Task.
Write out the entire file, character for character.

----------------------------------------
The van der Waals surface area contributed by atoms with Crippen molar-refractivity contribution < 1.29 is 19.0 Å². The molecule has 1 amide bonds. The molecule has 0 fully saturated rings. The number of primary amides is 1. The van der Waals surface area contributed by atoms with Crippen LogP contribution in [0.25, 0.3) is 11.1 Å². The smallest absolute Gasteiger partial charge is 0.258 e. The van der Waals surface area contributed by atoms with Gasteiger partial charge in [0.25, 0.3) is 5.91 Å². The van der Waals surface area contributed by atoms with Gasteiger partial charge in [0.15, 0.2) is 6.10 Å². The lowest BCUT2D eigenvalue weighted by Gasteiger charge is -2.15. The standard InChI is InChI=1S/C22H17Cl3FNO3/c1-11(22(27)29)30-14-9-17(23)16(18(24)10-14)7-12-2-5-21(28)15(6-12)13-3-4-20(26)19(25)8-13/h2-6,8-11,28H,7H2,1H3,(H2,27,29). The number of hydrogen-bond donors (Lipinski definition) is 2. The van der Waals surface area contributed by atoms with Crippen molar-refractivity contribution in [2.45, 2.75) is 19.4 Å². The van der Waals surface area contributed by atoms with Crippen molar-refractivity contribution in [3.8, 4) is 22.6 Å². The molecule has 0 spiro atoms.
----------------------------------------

The van der Waals surface area contributed by atoms with Crippen molar-refractivity contribution < 1.29 is 19.0 Å². The molecule has 1 amide bonds. The molecule has 0 fully saturated rings. The number of primary amides is 1. The van der Waals surface area contributed by atoms with Crippen LogP contribution in [0.25, 0.3) is 11.1 Å². The smallest absolute Gasteiger partial charge is 0.258 e. The van der Waals surface area contributed by atoms with Gasteiger partial charge in [0.25, 0.3) is 5.91 Å². The van der Waals surface area contributed by atoms with Gasteiger partial charge in [0.15, 0.2) is 6.10 Å². The lowest BCUT2D eigenvalue weighted by Gasteiger charge is -2.15. The standard InChI is InChI=1S/C22H17Cl3FNO3/c1-11(22(27)29)30-14-9-17(23)16(18(24)10-14)7-12-2-5-21(28)15(6-12)13-3-4-20(26)19(25)8-13/h2-6,8-11,28H,7H2,1H3,(H2,27,29). The number of hydrogen-bond donors (Lipinski definition) is 2. The van der Waals surface area contributed by atoms with Crippen molar-refractivity contribution in [2.45, 2.75) is 19.4 Å². The van der Waals surface area contributed by atoms with Crippen molar-refractivity contribution in [3.8, 4) is 22.6 Å². The molecule has 0 spiro atoms.